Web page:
Setting the scene in Nuuk: Introducing the cast of characters in Greenlandic foreign policy narratives

Marc Jacobsen, Ulrik Pram Gad

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Greenland has for decades worked towards enhanced independent agency in international politics. The renewed global interest in the Arctic has given new
impetus to a strategy of diversifying its dependency relations as a way to postcoloniality. As the Government of Greenland puts it in its foreign policy strategy; “It is important that the interest in the Arctic and Greenland is converted into concrete opportunities for the Greenlandic people and its development as a nation” (2011:3). This chapter investigates how Greenland’s foreign policy supports the national self-image in combining indigenous cultural traditions with envisioned future independence. Hence, the chapter introduces the central members of the cast of characters in the most important narratives, which Greenland is telling about its place in the world. The analysis shows how narratives about indigenous identity combines - and infrequently clashes - with narratives of modernization in different ways when Greenland relates to Inuit kinsmen, Nordic siblings, the UN, the USA, the EU and Asian powers; the presentation of each character put in historical perspective. Theoretically, the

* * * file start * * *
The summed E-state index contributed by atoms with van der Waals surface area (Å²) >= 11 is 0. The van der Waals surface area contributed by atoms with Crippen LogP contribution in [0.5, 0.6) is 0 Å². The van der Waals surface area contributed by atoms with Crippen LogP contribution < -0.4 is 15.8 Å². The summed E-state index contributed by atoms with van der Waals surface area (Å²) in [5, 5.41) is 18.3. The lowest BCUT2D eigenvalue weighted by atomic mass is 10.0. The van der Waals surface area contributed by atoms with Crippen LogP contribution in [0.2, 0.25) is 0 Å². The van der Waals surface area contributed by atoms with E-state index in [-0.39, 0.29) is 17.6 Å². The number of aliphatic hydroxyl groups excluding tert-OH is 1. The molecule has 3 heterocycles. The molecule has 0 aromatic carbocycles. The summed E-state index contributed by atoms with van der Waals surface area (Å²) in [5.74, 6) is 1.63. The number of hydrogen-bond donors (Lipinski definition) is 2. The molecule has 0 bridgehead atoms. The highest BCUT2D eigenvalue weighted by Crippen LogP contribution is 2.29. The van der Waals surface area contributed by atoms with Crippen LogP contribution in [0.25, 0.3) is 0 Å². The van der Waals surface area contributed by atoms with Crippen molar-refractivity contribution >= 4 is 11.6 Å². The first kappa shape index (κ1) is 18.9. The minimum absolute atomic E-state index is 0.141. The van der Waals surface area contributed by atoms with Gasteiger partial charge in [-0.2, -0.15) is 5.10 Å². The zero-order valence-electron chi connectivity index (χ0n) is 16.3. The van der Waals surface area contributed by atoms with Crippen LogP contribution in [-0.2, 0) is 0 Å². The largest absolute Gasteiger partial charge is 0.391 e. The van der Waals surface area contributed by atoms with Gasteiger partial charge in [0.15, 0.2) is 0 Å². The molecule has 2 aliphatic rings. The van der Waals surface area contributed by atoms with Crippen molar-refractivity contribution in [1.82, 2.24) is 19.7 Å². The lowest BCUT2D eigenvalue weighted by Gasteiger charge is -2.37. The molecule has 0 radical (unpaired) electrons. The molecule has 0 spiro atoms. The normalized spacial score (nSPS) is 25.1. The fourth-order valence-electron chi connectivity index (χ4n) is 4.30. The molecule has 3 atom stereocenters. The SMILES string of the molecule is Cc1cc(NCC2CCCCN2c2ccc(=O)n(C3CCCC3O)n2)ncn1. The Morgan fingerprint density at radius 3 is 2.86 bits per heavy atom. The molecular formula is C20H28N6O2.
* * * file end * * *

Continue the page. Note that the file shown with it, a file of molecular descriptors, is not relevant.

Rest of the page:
analysis draws on a tradition of analysing international politics and foreign policy as driven by narratively structured discourses constructing nation state identities in relation to Others.
Original languageEnglish
Title of host publicationGreenland and the International Politics of a Changing Arctic : Postcolonial Paradiplomacy between High and Low Politics
Place of PublicationLondon & New York
Publication date16 Oct 2017
ISBN (Print)9781138061095
Publication statusPublished - 16 Oct 2017
SeriesRoutledge Research in Polar Regions

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